Monday, May 18, 2015

One Bright Star to Guide Them, by John C. Wright

Castalia House, September 2014

This wants so badly to be an allegorical fable in the manner of C.S. Lewis's Narnia. And it fails so, so badly.

Years ago when they were children, Tommy and his three friends went on an adventure to a magical land and helped defeat evil and restore the true king, to the benefit of Earth as well as the magical realm. Now, with a boring job in the City, he's just gotten a promotion that he doesn't want, and a momentary encounter reminds him of his forgotten adventure. Suddenly, the magical cat Tybalt is with him again, with the Key that will send him off on a new adventure to confront a worse crisis.

This could have been so promising.

There's nothing especially original here, but that's the least of it. Tommy goes to see one of his old friends, Richard, and the initial conversation is downright painful. The Tommy we've seen so far can't be this naive and oblivious. Then he starts being wise and experienced again. And when things continue to spiral out of control as Richard betrays him to the evil powers, the chapter ends with Tommy flat on his back, unable to see or move.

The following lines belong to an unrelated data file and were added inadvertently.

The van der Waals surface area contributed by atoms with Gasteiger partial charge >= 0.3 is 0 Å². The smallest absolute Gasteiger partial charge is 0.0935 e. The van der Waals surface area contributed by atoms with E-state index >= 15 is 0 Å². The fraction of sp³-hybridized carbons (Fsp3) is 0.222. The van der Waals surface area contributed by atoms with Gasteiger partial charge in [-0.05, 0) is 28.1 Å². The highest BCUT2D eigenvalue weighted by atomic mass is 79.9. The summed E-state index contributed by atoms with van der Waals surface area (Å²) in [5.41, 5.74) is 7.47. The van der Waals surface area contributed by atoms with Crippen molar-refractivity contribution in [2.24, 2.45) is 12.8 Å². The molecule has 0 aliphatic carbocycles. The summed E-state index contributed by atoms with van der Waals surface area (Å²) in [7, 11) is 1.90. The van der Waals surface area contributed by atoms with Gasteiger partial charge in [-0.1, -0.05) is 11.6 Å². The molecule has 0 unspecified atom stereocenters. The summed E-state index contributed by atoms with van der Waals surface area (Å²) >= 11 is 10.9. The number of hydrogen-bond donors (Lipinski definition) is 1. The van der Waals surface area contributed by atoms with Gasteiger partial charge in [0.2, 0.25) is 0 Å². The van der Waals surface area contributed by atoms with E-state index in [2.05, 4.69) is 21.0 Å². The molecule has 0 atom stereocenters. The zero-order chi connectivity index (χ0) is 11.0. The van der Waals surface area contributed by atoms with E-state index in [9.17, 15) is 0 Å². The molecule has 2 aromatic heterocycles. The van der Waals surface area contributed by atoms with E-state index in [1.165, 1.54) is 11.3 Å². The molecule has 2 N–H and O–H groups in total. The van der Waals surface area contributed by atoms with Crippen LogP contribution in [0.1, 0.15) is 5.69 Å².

The next chapter starts several months later, with Tommy visiting another old friend, Sally, and telling her what happened.

It's a perfect example of Tell rather than Show, and things don't get better from there. Altogether frustrating.

Not recommended.


  1. The work was not meant to be an allegorical fable at all.

    1. Hi, John! Thanks for stopping by.

      I was reviewing what you wrote, not what you meant. I con see how the phrasing, i.e., "This wants to be..." could confuse the casual reader, but I was reviewing the story, not your mind.